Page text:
Thursday, April 28, 2011

Film: Guess Who's Coming to Dinner

Title of film: Guess Who's Coming to Dinner (1967)
Directed by: Stanley Kramer
Starring: Spencer Tracy, Sidney Poitier, and Katherine Hepburn
My rating: ★★★★★

Summary: Matt and Christina Drayton (Spencer Tracy and Katharine Hepburn), two white liberals, come face-to-face with their principals when their daughter Joey (Katharine Houghton) surprises them with the news that she plans to marry Dr. John Prentice (Sidney Poitier), a black man. The mother and father are faced with a difficult decision: give the young couple their blessing even though they know they will have an extremely difficult life together, or not and break up two people so obviously in love. Though unsure at the beginning, Christina wants to give the pair her blessing, while Matt most certainly does not. The decision is made harder by the fact that it must be made by the time the two leave for New York that evening, and by Dr. Prentice's parents (Roy Glenn and Beah Richards) joining them for dinner. Mr. Prentice also does not want the two to marry. In the end, Matt sits everyone down, including the maid, Tillie (Isabel Sanford) and the family friend Monsignor Ryan (Cecil Kellaway). He then tells them that he, too, knows what it is like to be in love and that he can not keep Joey and Dr. Prentice from that. To the surprise of all, he gives them his blessing. Then the newly formed family finally sits down for dinner.

My take: Growing up in the deep South, this movie had a special importance to me. As a white woman living in Alabama, I have heard my fair share of racist comments ranging from the stereotypical to the absolutely ridiculous. In fact, I am one of the least racist people I know. Throughout Guess Who's Coming to Dinner I continuously changed my mind about what "rating" I would give the film. It started at three stars and ended at five after Spencer Tracy gave his unbelievable soliloquy that literally brought Katharine Hepburn to tears. I don't know a single person in this state who, in real life, would say the things his character said or agree to what his character agreed to. That in itself should bring me to tears. Here we are, forty-four years later, and still I see and hear racism every where I go. And not only from white people but from black people as well, just as Dr. Prentice's parents had their opposition to the relationship. When Joey says "I wouldn't let him go now, even if you were the governor of Alabama. I mean if Mom were," I knew exactly to what she was referring to, or whom rather. Governor Wallace, the most racist governor the state of Alabama has ever had (and possibly the United States) was seceded by his wife, Lurleen Wallace in 1967, when Guess Who's Coming to Dinner was released. In fact, it is Lurleen Wallace whose namesake is given to the building in which I attend class everyday. It is embarrassing that there are still people, and people I know well, who are just as racist as Governor Wallace, so many years later.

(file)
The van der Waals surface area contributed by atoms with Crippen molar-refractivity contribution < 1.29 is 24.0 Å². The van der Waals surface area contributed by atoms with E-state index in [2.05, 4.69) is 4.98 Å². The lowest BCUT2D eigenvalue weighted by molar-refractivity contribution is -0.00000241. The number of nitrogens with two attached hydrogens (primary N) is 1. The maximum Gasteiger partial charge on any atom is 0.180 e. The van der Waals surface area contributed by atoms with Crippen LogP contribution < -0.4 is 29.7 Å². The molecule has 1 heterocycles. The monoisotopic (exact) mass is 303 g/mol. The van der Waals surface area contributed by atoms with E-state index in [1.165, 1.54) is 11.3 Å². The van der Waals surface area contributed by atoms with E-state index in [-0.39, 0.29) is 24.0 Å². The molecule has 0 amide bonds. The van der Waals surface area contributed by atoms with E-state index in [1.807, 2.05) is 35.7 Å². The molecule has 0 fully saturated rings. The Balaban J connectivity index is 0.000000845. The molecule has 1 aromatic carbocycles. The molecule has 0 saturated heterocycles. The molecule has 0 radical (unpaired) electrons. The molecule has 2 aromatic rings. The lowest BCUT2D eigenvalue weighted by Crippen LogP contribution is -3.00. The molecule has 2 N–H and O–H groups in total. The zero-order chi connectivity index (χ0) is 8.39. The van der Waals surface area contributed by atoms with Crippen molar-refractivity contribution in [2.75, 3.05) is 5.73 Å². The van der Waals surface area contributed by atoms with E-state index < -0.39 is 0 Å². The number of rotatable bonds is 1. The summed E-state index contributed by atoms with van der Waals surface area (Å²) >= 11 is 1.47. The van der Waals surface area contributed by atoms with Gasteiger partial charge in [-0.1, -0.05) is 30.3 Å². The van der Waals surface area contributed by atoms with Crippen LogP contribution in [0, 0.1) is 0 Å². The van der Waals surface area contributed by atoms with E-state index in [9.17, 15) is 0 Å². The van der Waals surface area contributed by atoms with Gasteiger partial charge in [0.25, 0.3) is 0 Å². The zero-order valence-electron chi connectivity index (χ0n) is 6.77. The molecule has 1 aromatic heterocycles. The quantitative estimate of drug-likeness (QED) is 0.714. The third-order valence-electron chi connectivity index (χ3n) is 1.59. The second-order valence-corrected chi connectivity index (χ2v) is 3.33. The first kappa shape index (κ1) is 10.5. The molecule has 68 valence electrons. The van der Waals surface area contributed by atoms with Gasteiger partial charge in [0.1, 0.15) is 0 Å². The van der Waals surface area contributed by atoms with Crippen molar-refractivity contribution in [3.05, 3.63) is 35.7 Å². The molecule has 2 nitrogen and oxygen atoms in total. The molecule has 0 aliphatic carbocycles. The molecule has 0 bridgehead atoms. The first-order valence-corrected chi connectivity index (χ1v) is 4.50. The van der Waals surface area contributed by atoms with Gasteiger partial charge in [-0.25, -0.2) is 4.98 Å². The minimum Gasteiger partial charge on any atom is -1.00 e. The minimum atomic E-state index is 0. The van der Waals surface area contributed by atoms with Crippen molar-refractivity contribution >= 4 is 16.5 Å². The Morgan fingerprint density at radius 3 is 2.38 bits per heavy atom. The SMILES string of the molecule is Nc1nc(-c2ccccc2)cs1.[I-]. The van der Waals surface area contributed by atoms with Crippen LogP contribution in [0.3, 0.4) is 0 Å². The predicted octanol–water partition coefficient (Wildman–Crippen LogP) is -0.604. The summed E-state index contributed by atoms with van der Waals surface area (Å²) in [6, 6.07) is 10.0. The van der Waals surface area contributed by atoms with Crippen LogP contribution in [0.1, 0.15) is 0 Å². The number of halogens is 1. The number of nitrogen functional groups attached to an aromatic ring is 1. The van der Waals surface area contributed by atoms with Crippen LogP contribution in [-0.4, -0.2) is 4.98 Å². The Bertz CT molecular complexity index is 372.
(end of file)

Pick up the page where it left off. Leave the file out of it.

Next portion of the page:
Aside from my personal background/emotions mixed in with the film's I truly enjoyed it. Katharine Hepburn's acting was, of course, superb (she did win the Oscar for Best Actress for the role). I must admit, when Joey said "He thinks you're gonna faint because he's a negro" I about choked on my popcorn. I loved her character's bluntness with the whole situation. When one is in a position like that, it would be backtracking to skirt around the issues instead of getting right to it. I'm glad the writer saw this when creating her character.

One random thought – did people back then really honk every time they pulled up to a house? Definitely there was no chance of surprising anyone! I think now it would almost be considered rude!

Spencer Tracy's monologue at the end was by far the best part of the film, especially knowing that he passed away 17 days after filming ended and this was the last scene shot (or so I've read). It was as if he knew that he didn't have much longer and decided to put his whole heart, everything he knew about acting and everything he could know and throw it all in for those last few minutes."There'll be 100 million people right here in this country who will be shocked and offended and appalled and the two of you will just have to ride that out, maybe every day for the rest of your lives. You could try to ignore those people, or you could feel sorry for them and for their prejudice and their bigotry and their blind hatred and stupid fears, but where necessary you'll just have to cling tight to each other and say 'screw all those people'!" he says. And that is true today. There are still those people and, I fear, there will always be those people. But Guess Who's Coming to Dinner took that attitude and exposed it to what it is — stupid fear. And for that, this film gets (and deserves) five stars.

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